29 November 2011

28 November 2011

Thar She Blows!

Jed (left) and Craig of EMD Fuels
Ok, only about 200 feet or so, but, hey, it's something.  We moved from our dockage at the end of the pier to the prime real estate by the boardwalk, spots usually reserved for boats that go for way north of seven figures.  It's actually only so that Craig and Jed, the mechanics healing our boo-bood engines, can have easier access to them.  But we're closer to the bathrooms for which we are grateful.  If all goes well,  we might be underway once again by early afternoon tomorrow...yeah, what are the odds?

We spent part of the weekend in Savannah (and the rest of it driving to and from Savannah).  To give you a sense of how slowly boats go, Savannah is roughly 400 miles south of Beaufort, NC which is 6 hours by car or 8 days by boat (albeit 8 sun up to sundown days, not 8 24-hour days).

22 November 2011

Thanks, Thanksgiving

We had intended to leave Beaufort on Thanksgiving Day.  Unfortunately, it seems our starboard engine water pump has been fatally wounded and will need to be replaced.  Thanks to Thanksgiving, the new pump probably won't arrive until Monday.  So we will be here for over a week.  This is a setback and makes our arrival at Jane's mom's house by Christmas more questionable than it already had been.  We are frustrated. It seems we just can't go for very long without a problem.  It's tempting to boycott the holiday altogether.  Tempting, but not wise and, more importantly, not appropriate.  Our reality is the dream of many.   We bear this in mind every day.  In the dream nothing ever goes wrong; in reality, it's just like other realities, good realities, even the best realities.  Some days suck.

So it's important, I think, to remind ourselves of some of the things we have for which to be thankful.
  • We are warm.  It's four in the morning and a wind is howling down (or maybe up) the creek. Only a few days and a couple hundred miles ago that would have meant even more frigid air, but I'm comfortable wearing shorts and a T-shirt.  One of our space heaters has been stored away already, the other sits on the floor unplugged.
  • We are at a marina this time where we can borrow a courtesy car to go hunting for a tea kettle.  
  • There is a restaurant in Beaufort (or Morehead City, or Atlantic Beach) serving Thanksgiving Dinner which will be much better than we would have done for ourselves while underway.
  • I have two drink tokens redeemable at the Dock House.
  • Savannah is 8 miles off the ICW. We've both always wanted to visit Savannah, but wouldn't have docked the boat and rented a car to get there.  It's only a 7 hour drive from Beaufort, NC and the boat's already docked, so what the heck?  We'll spend the weekend.
  • We have reason to believe krill are, even as I write, eating growths off our hull.  We can hear the crackling.  Growths on the hull slow a boat down and we definitely do not need to be slowed down. You go, krill!
  • Periodically pods of porpoises synchronously swim past.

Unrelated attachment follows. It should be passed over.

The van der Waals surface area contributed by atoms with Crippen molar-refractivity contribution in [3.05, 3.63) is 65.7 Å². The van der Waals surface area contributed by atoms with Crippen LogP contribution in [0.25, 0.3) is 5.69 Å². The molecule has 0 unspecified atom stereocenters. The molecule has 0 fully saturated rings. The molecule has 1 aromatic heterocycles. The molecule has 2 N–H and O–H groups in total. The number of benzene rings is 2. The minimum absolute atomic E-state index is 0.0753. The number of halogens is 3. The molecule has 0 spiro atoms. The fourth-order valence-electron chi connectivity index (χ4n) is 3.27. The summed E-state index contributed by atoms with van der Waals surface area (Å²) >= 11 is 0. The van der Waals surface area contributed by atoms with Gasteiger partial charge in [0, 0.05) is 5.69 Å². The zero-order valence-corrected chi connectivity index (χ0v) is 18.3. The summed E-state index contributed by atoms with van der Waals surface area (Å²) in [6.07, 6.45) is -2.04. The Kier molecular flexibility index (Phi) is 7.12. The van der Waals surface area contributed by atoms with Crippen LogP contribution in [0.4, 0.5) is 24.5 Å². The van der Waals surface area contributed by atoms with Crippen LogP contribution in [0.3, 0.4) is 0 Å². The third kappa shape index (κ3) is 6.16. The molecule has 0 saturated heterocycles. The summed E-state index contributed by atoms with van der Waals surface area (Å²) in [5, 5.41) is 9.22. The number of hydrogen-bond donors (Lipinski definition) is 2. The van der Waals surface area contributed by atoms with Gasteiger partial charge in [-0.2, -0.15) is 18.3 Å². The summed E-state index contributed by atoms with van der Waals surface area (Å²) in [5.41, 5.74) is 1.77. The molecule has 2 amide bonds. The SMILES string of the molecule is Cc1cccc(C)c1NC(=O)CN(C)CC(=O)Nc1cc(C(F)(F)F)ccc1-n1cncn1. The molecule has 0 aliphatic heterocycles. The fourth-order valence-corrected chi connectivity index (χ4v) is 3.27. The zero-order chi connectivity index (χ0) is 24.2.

• I've discovered shrimp and grits, possibly the best thing I've ever eaten.
  • Except for  couple of sore spots apiece, Jane and I are both healthy.  The cats are also healthy and, as far as I know, have no sore spots.
  • We are still glad we've chosen this life.
Happy Thanksgiving from your more JOY everywhere crew.

Now That's More Like it

Low on water, concerned about fuel, turning our consumables into recyclables (for which we have extremely limited and awkward space) at an alarming rate, we had only one thought: Beaufort by the end of the day--a very long day with only one engine.  50 (statute) miles with one engine meant about a 10+ hour day.  We questioned whether the marina where we planned to stay would even be open by the time we got there.  There was one possible solution.  A last ditch effort, you might say.  The kind of stunt you only pull when you're desperate, which we were.  If it worked, we stood a good chance of making it to Beaufort in time.  If not, there might be yelling and screaming and hurt feelings all around.  Desperate times call for desperate measures.  Should we choose to take it, an opportunity would present itself when we reached the Neuse River.  We knew it was then or not at all.

"This is why we wanted this boat," I said to Jane.

She agreed.  It was time.

20 November 2011

Goodbye Frostbite, Hello Malaria

Joy sliding under a bridge
We awoke this morning to a comforting, if somewhat cryptic response.  Steve assured us that at 64 feet, we’d be fine, that it was not a fractional rig, giving us an extra four feet.  But an extra four feet from what, from the underside of a 64 foot bridge or from the original height of the mast?  We decided that was an issue for another day.  Assured that we’d “sail” right under the bridge, we forecasted another incident-free day.

18 November 2011

Hello, North Carolina!

We stayed in Mill Creek near Fort Monroe for three days until a mechanic could come out and look at our port engine.  By then the generator had konked out on us, too.  It turns our that they were related problems.  Without going into details, suffice it to say that low fuel plus churning waters equals crud in the fuel lines.  Crud in the fuel lines equals no go.  Good news, all in all. Our engine (and generator) are both fine and I got quite a lesson in fuel system diagnosis and repair.

Our backyard du nuit
Portsmouth, VA and mile marker "0" of the Intracoastal Waterway, finally, on Wednesday afternoon.  First stop: Tidewater Marina where we took on water and fuel and emptied our holding tank and garbage--all badly needed.  I remarked to Jane that the purpose of our boat is to convert fresh water and diesel into waste water.  "And miles," she added.  "Yes," I agreed, "waste water and miles."  The temperature reached 75 degrees and I got to wear a T-shirt and shorts for the first time since getting underway.  Got all our laundry done and had lunch at the marina's restaurant.  As the sun went down, with a beautiful view of the Norfolk skyline, we sat in the cockpit sipping champagne to celebrate having making it to the ICW.  It was one of those moments, still countable on the fingers of one hand so far, that reminded us of the point to all this madness.

Yesterday, not so much...

13 November 2011

It Was a Helluva Night